Apprehended Violence Order Defence Solicitors Sydney

Apprehended Violence Order (AVO) and Domestic Violence (DV) charges are often unfair, unnecessary and based on untrue allegations.  The police overuse AVOS and anyone can walk into a local court and apply for one.  An AVO could restrict you from residing in your own home, seeing your children or your wife.

At Australian Criminal Law Group, we do not shy away from Apprehended Violence Orders or Domestic Violence criminal charges.  Our criminal lawyers fight Apprehended Violence Orders and DV charges with the full force of the law. We have a proven track record of representing clients who leave the court with no conviction or criminal record.

We fight Apprehended Violence Orders and DV charges to get clients the best results possible.  That’s because they are often imposed on people based on grossly exaggerated versions of what occurred or outright lies. Sadly, the person making the allegation is sometimes a family member manipulating the court system for an ulterior motive.  Once the supposed ‘victim’ has made a complaint, even if they no longer want an AVO, the police will often refuse to withdraw an Apprehended Violence Order.

We are criminal lawyers that specialise in defending Apprehended Violence Orders and clients with domestic violence charges against them. We appear in Apprehended Violence Order proceedings daily in courts. Our defence team have a track record of getting the courts to dismiss them meaning your life to return to normal without the courts or police interfering in your family life. If you decide to plead guilty, we have a proven track record of clients who leave the court with no conviction or criminal record.

What is an Apprehended Violence Order?

An Apprehended Violence Order is an order made by a court against a person who makes another person (known as the person in need of protection or PINOP) fear intimidation, harassment or for their safety. All Apprehended Violence Orders provide you must not:

  1. Assault or threaten the PINOP,
  2. Stalk, harass or intimidate the PINOP, and
  3. Deliberately or recklessly destroy or damage anything that belongs to the PINOP.

The prosecution or protected persons can seek additional orders.  These could include the following.

  1. You can no longer reside at the family home.
  2. You can no longer make contact with the protected person except through the use of a lawyer.
  3. Banned from within a certain distance from the protected person/s residence, work or school.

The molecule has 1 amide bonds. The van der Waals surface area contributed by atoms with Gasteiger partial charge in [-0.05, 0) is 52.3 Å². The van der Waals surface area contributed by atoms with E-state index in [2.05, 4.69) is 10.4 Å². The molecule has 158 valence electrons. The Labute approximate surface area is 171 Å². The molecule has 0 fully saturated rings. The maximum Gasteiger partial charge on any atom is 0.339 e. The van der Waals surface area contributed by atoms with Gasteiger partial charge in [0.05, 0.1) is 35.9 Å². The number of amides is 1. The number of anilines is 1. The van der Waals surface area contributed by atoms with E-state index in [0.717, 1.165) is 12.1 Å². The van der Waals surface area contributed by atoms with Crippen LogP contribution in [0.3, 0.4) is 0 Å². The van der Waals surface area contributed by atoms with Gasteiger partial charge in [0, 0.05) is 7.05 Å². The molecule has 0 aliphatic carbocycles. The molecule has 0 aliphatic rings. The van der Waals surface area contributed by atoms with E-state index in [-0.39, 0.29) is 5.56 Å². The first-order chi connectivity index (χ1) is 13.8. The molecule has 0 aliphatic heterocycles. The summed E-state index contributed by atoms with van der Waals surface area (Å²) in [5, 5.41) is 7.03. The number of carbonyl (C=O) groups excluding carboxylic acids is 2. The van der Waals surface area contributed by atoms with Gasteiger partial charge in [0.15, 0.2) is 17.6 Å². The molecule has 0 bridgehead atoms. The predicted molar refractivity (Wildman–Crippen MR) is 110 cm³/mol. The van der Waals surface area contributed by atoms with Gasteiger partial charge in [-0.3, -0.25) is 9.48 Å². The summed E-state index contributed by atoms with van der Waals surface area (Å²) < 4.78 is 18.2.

4. Cannot be in the company of a protected person for at least 12 hours after taking alcohol or drugs.
  5. Not allowed to possess any firearms or prohibited weapons.
  6. Banned from trying to locate the Protected Person.

Is an Apprehended Violence Order a criminal offence?

An Apprehended Violence Order is not a criminal charge and it will not result in you getting a criminal record. Although, there can be consequences beyond the making of the AVO itself.

These include:

  1. You must give any firearms you have to the police and you cannot get a new firearms licence until 10 years after the AVO has ended.
  2. An AVO can also affect your licence to work as a security officer, a police officer or other specific jobs.
  3. If the AVO includes children, the courts will notify the Commission for Children and Young People.  This will impact your ability to work with children.

What is the law in relation to Apprehended Violence Orders?

For the court to make an Apprehended Violence Order against you, the Applicant must establish on the balance of probabilities:

  1. They, or the protected person fears that the Defendant will be violent towards them, harass them or intimidate or stalk them (this is a subjective test, which means that it is based on what the protected person actually feels); and
  2. The protected person’s fear is based on reasonable grounds (this is an objective test, which means it is based on whether the court believes that a person in the protected person’s situation would feel the same as the protected person).

The protected person’s fear is at the time the Apprehended Violence Order is actually being sought.

What happens if I breach an AVO?

Breach of an AVO is a criminal offence.  The police will charge you with Contravene AVO (Apprehended Violence Orders) if you breach your AVO. 

If you are found guilty you may be subject to considerable penalties including a criminal record. The maximum penalty for breaching an Apprehended Violence Order is a fine of $5500.00 and/or two years imprisonment. These penalties are typically reserved for the worst offenders.

Our criminal lawyers have a proven track record of having no conviction recorded where our clients plead guilty.

You can read about all the sentencing options that a court has, including having no conviction recorded.

Why choose Australian Criminal Law Group?

We specialise in defending Apprehended Violence Orders and Domestic Violence offences. We understand the stress and immeasurable unfairness they cause and that they are often based on fabricated allegations. 

To discuss your Apprehended Violence Order and Domestic Violence criminal charges, call Australian Criminal Law Group at our Sydney, Parramatta, and Blacktown offices or make a website inquiry today.

Don’t wait.
Get in touch now.